Preacher dropped the rifle butt first on the creek bank so dirt wouldn't foul the barrel. His hands swept toward the pistols tucked behind the broad leather belt around his waist as he shouted, "Get down!"
The young Indian man tackled the woman from behind and bore her to the ground. Preacher's pistols came up and roared. Smoke and flame spurted from the muzzles as they sent their double-shotted loads over the heads of the fleeing pair.
The volley cut down three more of the attackers, although one appeared only wounded as a ball ripped through his thigh. Preacher dropped the empty pistols next to the rifle. Two more pistols were in his saddlebags, loaded and primed, but it would take too long to reach them.
He jerked his tomahawk from behind his belt and charged across the creek, water splashing around his feet and legs as he charged. Dog was right beside him, growling and snarling.
Like a streak of gray fur and flashing teeth, the big cur leaped on one of the attackers and took him down. The man began to scream as Dog ripped at his throat, but the sound was quickly cut short.
At the same time, the young man rolled up onto one knee, put a hand on the woman's shoulder for a second in a signal for her to stay down, and then plucked an arrow from the quiver on his back and fitted it to his bowstring. A loud twang sounded as he let it fly.
Following Preacher's example, he dropped his bow and grabbed his tomahawk as he bounded to his feet.
Four of the attackers were still on their feet, but one of them staggered as he clutched the shaft of the arrow embedded in his chest. Counting the five men down, the original party had numbered nine.
Preacher, Dog, and the young man had cut the odds by more than half, but they were still outnumbered.
In Preacher's case, that wasn't hardly fair.
He moved like a whirlwind, lashing out right and left with the tomahawk. The stone head crashed against the head of an attacker, splintering bone under the impact. The warrior dropped, dead before he hit the ground.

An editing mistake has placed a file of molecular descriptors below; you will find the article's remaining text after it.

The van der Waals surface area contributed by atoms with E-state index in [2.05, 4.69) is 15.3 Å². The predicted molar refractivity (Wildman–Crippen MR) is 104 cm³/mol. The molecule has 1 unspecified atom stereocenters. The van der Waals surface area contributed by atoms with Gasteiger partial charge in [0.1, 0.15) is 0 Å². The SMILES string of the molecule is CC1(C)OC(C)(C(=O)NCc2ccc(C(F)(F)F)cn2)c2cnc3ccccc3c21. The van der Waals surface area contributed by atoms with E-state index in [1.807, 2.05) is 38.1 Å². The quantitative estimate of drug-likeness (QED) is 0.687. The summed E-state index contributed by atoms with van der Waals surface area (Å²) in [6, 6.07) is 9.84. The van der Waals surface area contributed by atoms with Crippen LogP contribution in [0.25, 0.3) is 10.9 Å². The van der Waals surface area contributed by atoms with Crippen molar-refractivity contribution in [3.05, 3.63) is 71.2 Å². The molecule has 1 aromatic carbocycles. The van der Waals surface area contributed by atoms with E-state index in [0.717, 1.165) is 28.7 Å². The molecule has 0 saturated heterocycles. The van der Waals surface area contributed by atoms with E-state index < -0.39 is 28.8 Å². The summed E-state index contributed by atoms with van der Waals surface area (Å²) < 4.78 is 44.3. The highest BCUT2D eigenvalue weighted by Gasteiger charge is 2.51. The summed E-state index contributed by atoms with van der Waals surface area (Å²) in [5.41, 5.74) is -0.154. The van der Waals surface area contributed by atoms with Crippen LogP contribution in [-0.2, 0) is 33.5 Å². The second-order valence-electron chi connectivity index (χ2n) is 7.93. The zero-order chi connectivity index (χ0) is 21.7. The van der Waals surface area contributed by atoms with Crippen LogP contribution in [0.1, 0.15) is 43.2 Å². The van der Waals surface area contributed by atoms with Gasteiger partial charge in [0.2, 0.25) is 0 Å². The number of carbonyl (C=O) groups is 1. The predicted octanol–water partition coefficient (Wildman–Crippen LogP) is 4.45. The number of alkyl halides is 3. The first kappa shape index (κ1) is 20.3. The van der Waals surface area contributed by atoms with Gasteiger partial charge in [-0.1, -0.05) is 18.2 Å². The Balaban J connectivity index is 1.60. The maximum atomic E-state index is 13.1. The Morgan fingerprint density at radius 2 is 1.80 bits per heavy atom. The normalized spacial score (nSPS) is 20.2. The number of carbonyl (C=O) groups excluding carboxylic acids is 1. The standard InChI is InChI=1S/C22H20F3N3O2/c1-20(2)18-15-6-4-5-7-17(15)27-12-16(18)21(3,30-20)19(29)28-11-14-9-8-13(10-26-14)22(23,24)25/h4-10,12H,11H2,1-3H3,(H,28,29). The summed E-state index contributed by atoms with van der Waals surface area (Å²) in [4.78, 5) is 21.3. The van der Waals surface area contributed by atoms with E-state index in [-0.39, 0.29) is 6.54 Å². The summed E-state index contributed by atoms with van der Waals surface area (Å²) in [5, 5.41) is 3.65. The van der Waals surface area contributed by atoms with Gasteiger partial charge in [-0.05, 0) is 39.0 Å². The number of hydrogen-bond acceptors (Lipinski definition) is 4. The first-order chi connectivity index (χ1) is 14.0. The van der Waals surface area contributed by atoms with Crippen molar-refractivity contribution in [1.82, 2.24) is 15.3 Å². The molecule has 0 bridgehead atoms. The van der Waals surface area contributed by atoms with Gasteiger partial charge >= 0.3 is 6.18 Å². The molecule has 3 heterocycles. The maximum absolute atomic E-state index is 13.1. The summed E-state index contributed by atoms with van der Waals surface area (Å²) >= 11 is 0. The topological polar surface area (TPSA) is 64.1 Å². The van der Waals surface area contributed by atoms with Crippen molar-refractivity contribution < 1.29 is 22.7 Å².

Preacher pivoted and launched a blow toward a second warrior, who managed to block the mountain man's stroke with his own tomahawk. As the weapons clashed, the man launched a kick at Preacher's groin. Preacher twisted and took the man's heel on his thigh.
A few yards away, the young man went after the uninjured warrior, but the man with the wounded thigh lurched into his path. The young man's tomahawk came down and split the man's skull, cleaving into his brain.
The dying man fell forward, tangling with the young man, and both fell to the ground.
Preacher whirled to the side as his opponent tried desperately to brain him. The mountain man's tomahawk swept around and slashed across the attacker's throat. Flesh was no match for sharpened flint. Blood spouted from the wound as the man choked and gurgled. He dropped his tomahawk and put both hands to his ruined throat, but he couldn't stop the crimson flood.
His knees buckled and he pitched forward.
Preacher turned in time to see the youngster struggling to get a buckskin-clad carcass off him. The last member of the war party bent over them, tomahawk raised as he looked for an opening to strike.
Preacher threw his 'hawk. It revolved through the air, turning over the perfect number of times for the head to smash into the Indian's left shoulder and lodge there.
The man staggered back a step and dropped his own tomahawk. He turned and ran toward the trees, obviously realizing he was outnumbered, and wounded, to boot.